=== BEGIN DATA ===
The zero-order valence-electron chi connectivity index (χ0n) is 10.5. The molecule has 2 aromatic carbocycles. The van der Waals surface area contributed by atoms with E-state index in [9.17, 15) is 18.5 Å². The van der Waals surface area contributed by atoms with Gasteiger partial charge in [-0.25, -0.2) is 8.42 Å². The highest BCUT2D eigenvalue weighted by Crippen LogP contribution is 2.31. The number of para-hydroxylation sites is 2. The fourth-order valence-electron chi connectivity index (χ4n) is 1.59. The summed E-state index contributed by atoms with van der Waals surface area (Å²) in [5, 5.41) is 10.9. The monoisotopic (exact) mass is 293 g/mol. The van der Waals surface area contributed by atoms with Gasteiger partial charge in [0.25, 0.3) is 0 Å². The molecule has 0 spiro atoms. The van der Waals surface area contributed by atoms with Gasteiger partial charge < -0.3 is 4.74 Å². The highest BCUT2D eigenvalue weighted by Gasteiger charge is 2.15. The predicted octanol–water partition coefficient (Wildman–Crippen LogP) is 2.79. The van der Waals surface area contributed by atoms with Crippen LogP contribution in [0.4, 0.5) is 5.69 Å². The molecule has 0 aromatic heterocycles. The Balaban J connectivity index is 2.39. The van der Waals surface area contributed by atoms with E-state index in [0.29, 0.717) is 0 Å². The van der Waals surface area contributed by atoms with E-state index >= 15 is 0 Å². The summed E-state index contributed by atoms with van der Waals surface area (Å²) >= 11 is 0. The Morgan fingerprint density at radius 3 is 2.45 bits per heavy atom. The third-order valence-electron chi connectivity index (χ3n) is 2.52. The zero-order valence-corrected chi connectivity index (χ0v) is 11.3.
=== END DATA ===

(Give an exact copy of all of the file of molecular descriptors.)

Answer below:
The zero-order valence-electron chi connectivity index (χ0n) is 10.5. The molecule has 2 aromatic carbocycles. The van der Waals surface area contributed by atoms with E-state index in [9.17, 15) is 18.5 Å². The van der Waals surface area contributed by atoms with Gasteiger partial charge in [-0.25, -0.2) is 8.42 Å². The highest BCUT2D eigenvalue weighted by Crippen LogP contribution is 2.31. The number of para-hydroxylation sites is 2. The fourth-order valence-electron chi connectivity index (χ4n) is 1.59. The summed E-state index contributed by atoms with van der Waals surface area (Å²) in [5, 5.41) is 10.9. The monoisotopic (exact) mass is 293 g/mol. The van der Waals surface area contributed by atoms with Gasteiger partial charge in [0.25, 0.3) is 0 Å². The molecule has 0 spiro atoms. The van der Waals surface area contributed by atoms with Gasteiger partial charge < -0.3 is 4.74 Å². The highest BCUT2D eigenvalue weighted by Gasteiger charge is 2.15. The predicted octanol–water partition coefficient (Wildman–Crippen LogP) is 2.79. The van der Waals surface area contributed by atoms with Crippen LogP contribution in [0.4, 0.5) is 5.69 Å². The molecule has 0 aromatic heterocycles. The Balaban J connectivity index is 2.39. The van der Waals surface area contributed by atoms with E-state index in [0.29, 0.717) is 0 Å². The van der Waals surface area contributed by atoms with E-state index >= 15 is 0 Å². The summed E-state index contributed by atoms with van der Waals surface area (Å²) >= 11 is 0. The Morgan fingerprint density at radius 3 is 2.45 bits per heavy atom. The third-order valence-electron chi connectivity index (χ3n) is 2.52. The zero-order valence-corrected chi connectivity index (χ0v) is 11.3.